While confined in the Alps (at -10º C tonight), my first thought is of all the professionals involved in the fight against SARS-CoV-2. I've had calls from colleagues, including ICU physicians, describing situations I've never seen before. Some are rightly upset with those who take the time to write manuscripts and submit to journals: there is no sense of urgency with these endeavors.
The role of scientific journals is to disseminate validated data to the scientific community, journalists and informed citizens. The journals analyze articles submitted by researchers before deciding whether or not to accept them. This evaluation is done by colleagues known as reviewers: the commonly-spoken ‘peer-review’ which generally takes 4 to 6 weeks to be done properly.
A pandemic is normally accompanied by the rapid appearance of scientific journal articles. This was the case with HIV, Ebola, SARS. Is the dissemination of information about SARS-CoV-2 different from that of other pandemics? We will know later, because journals have changed a lot in the past 10 years due to technology and new economic models. The race to publish continues during a pandemic.
How authors have been behaving:
- Since January 2020, in less than three months, several thousand articles have been published. And take care with these numbers, because literature published in Chinese may elude us.
- In a simple, less qualitative way, with a high margin of error (March 26, 2020), the single search term 'Coronavirus' for the year 2020 returns 1,483 hits on PubMed and 7,790 on Google Scholar...Searches with the words 'COVID-19' or 'SARS-CoV-2' give other results and numbers.
- Preprints (articles posted on a platform in an open archive) are numerous, despite the resistance to using such means in medicine, generally. These are manuscripts that have not been peer-reviewed, pending publication. As of March 26, 2020, there are 765 of them, 574 on medRxiv and 191 on bioRxiv). These manuscripts will probably be published later; some are already published, others will remain as preprints.
- Many articles have only Chinese authors. In other pandemics, Chinese authors often signed in collaboration with other international teams.
- Articles published in Chinese circulate only when they have an English summary, which is too simple a view of the work.
The practices of scientific journals:
- Prestigious journals have all created spaces dedicated to COVID-19 articles, and in general, these articles are all open access. Some journals have podcasts including interviews with experts. It is not necessary to be a subscriber or to pay for temporary access (paywall).
- Two basic research journals (Nature and Science) and three medical journals (JAMA, NEJM, Lancet) seem to be leading the way. Some prestigious journals have added abstracts in Chinese to their articles.
- Urgency seems to take precedence over quality. Competing journals are looking for “hot” papers. The “hot” paper, whatever its contents, attracts citations. It increases the impact factor that measures the journal’s notoriety. The journal’s editors assess the risk of publishing a not very good article: it will be cited, especially by those who say that the articles are bad.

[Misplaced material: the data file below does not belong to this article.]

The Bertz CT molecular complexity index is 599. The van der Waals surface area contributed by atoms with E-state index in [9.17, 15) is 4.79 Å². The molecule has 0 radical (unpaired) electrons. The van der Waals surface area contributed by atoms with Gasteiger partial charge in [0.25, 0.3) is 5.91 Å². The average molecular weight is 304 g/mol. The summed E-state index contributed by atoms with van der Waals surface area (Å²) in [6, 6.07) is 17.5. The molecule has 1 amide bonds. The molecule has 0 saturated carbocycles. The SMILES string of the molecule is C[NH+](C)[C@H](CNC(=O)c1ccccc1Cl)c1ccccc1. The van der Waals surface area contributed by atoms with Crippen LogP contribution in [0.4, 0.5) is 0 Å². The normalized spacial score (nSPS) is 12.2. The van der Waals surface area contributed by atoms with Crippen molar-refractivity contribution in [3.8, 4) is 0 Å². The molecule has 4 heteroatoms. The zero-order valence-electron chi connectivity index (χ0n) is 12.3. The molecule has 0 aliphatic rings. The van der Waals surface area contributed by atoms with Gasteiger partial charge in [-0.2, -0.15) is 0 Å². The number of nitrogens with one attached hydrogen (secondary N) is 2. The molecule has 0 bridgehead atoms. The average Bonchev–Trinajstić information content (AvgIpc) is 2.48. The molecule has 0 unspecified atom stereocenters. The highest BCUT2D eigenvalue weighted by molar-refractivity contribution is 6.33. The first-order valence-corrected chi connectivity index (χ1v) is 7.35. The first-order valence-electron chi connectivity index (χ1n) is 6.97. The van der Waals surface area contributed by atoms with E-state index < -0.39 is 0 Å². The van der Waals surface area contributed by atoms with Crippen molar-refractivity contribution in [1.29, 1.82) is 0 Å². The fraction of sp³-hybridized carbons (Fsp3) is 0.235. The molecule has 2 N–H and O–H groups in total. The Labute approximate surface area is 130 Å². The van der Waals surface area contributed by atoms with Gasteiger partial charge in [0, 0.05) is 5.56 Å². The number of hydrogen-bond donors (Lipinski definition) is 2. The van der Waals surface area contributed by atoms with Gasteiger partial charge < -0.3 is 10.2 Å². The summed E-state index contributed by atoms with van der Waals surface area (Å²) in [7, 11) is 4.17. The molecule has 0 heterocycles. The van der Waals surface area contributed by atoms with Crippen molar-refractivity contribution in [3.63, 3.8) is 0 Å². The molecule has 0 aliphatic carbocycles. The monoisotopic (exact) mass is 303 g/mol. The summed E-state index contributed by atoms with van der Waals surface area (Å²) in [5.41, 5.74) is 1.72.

- Journals promise a quick peer-review, sometimes even within 48 hours (or less). Some journals have issued calls for reviewers. What is the quality of this peer-review, and how do authors who are in a hurry respond to requests from reviewers? This accelerated peer-review is called fast-track, and it is usually used for exceptional articles.
- The NEJM says it receives 40 manuscripts a day, and accepts 2% of them. Prestigious journals generally accept 8 to 11% of the submitted manuscripts. The editors of JAMA have discovered the same patients described in different manuscripts, a practice that does not meet the ethical standards of the publication.
- Groups such as The Lancet have a COVID-19 Resource Centre with the compilation of COVID-19 articles from the group's 19 journals. Similarly, the Cell Press Coronavirus Resource Hub has a Chinese version in addition to the English version, and compiles articles from about 50 journals.
- Specialty journals, often under the aegis of scholarly associations, also seek to attract “hot” papers. They have a few articles. Later, they will receive higher quality papers that the prestigious journals will no longer accept because the trends have changed.
A resource that categorizes articles by research area
An English site analyses the COVID-19 literature overall and regularly updates its observations. This effort by the University College of London is great, except that the inclusion criteria are not explicit enough. As of March 26, 2020, there are 1,761 articles for which titles, names and affiliations of authors are cited with or without abstracts. Links to the articles are given. This shows that 1,149 articles do not contain primary data (n=987) or are concerned with other viruses (n=162)! These are diverse opinions, editorials and reflections...even literature reviews or meta-analyses already published! Among the 612 articles containing data, it is not surprising to find 142 clinical cases, 130 articles on transmission and risks, 76 articles on diagnosis, and 70 articles on genetics/biology. I randomly browsed through a few articles and found that the conclusions were often of the type: “These preliminary findings need further research”, or “Complications are seen mostly in the elderly”, or “No one is allowed to go out”.
It will take time to understand the changes impacting the work of scientific authors and journal editors. That some things are wrong is the only certainty I have when analyzing the dissemination of scientific data. I am not convinced that speed and haste in publishing is an indicator of the quality of publications.